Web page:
Amongst the thousands of articles printed about the Beatles a harmless lifestyle column appeared in the London Evening Standard on March 4, 1966 titled "How Does a Beatle Live? John Lennon Lives Like This". Columnist Maureen Cleave, a personal friend of John Lennon, related a day in the life of the twenty-five-year-old Beatle. Miss Cleave painted Lennon as erratic and childish yet delightful and quick-witted. All in all, the article was fairly tongue-in-cheek and put John in a good light, commenting on such topics as his interactions with the other Beatles, his relationship with his father, his spending habits, his musical preferences, and the like. But this one little paragraph in the middle of the piece sparked more controversy than anyone could have imagined.

Experience has sown few seeds of doubt in him: not that his mind is closed, but it's closed round whatever he believes at the time. "Christianity will go," he said. "It will vanish and shrink. I needn't argue about that; I'm right and I will be proved right. We're more popular than Jesus now; I don't know which will go first -- rock 'n' roll or Christianity. Jesus was all right but his disciples were thick and ordinary. It's them twisting it that ruins it for me." He is reading extensively about religion.

Upon its initial publishing no one paid this paragraph much mind. Londoners simply took it at face value, as the ramblings of a twenty-something rock star. However on July 29, just before the start of the Beatles 1966 American tour, an article titled "The Ten Adults You Dig/Hate The Most" was published as the cover story for the American teen magazine Datebook that used this quote to portray John as egotistical and blasphemous. Interestingly enough it was Paul that got the cover with his quote about racism in the American South. But it was John's quote, "I don't know which will go first -- rock 'n' roll or Christianity" that started a hateful frenzy.

Of course it came from both sides. There were hordes of angry Christians who held rallies and bonfires to express their disdain with the comments by burning Beatles albums and memorabilia. Their music was banned from countless southern radio stations. They even received death threats. On the other hand there were Beatlemaniacs that took the quote and ran with it displaying signs and shouting, "I like the Beatles more than Jesus Christ," which only fueled the flames.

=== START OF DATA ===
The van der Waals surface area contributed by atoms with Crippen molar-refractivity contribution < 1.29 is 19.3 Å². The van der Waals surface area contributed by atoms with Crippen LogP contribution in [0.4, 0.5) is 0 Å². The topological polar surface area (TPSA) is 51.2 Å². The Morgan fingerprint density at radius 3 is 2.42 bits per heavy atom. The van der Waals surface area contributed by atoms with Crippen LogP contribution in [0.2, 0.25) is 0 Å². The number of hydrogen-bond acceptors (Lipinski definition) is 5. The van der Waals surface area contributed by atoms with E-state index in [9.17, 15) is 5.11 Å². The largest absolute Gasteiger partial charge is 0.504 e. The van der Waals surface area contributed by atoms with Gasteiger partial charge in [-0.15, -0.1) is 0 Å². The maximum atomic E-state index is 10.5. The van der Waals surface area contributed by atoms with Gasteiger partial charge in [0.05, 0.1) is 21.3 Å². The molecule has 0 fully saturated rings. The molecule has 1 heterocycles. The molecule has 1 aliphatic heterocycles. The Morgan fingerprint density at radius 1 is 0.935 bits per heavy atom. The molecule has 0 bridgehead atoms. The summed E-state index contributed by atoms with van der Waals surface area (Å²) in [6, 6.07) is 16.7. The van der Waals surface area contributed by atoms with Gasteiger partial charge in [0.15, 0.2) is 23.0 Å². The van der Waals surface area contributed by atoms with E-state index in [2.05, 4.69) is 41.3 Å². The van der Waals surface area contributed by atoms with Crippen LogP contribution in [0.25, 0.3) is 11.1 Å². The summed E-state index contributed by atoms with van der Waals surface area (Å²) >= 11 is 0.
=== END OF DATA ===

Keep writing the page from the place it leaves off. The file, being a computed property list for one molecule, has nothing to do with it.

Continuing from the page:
But what did John really mean? John was raised agnostic. At the time he had been reading about and contemplating spirituality and found that there was a big difference between spirituality and religion, a division some people have a hard time with. He was not talking about Jesus Christ the man, per se; he was stating a simple fact, that in England the Beatles had more attraction, more popularity, to young people than Christianity. However, John did not believe this was a good thing, quite the contrary, he thought it was appalling.

Beatlemania was hard for anyone to understand, particularly for the Beatles themselves. They didn't like it. Any sense of normal life had been taken away by their celebrity. John made this statement, in a sort of tongue-in-cheek manner, to express his disbelief and annoyance with the fact that something as important as spirituality could be eclipsed by something as trivial as a rock band. "If I had said, 'Television is more popular than Jesus', I might have got away with it...."

John blamed church leadership. He felt they weren't doing enough to attract the younger generation; that Christianity had become dull and ordinary. "You should have gospel singing, that'll pull them in," he once said to a Catholic priest. "You should be more lively, instead of singing hackneyed old hymns. Everyone's heard them and they're not getting off on them anymore."

While in the Bible Belt on their 1966 tour, as a mob of angry Christians incited by the Klan were screaming hate and slamming their fists into the Beatles' limousine, all the Beatles could say is, "No, we love you. It's OK." It's taken a long time, but people have come to realized what John Lennon was trying to say. Spiritually is very import to humans. Organized religion, as a means of social control, has done nothing but hurt true spirituality. John was simply trying to point out this fact.


Dark Side of Beatlemania

More popular than Jesus

How Does a Beatle Live? John Lennon Lives Like This

Chicago Press Conference August 11, 1966

We're Bigger than Jesus Now

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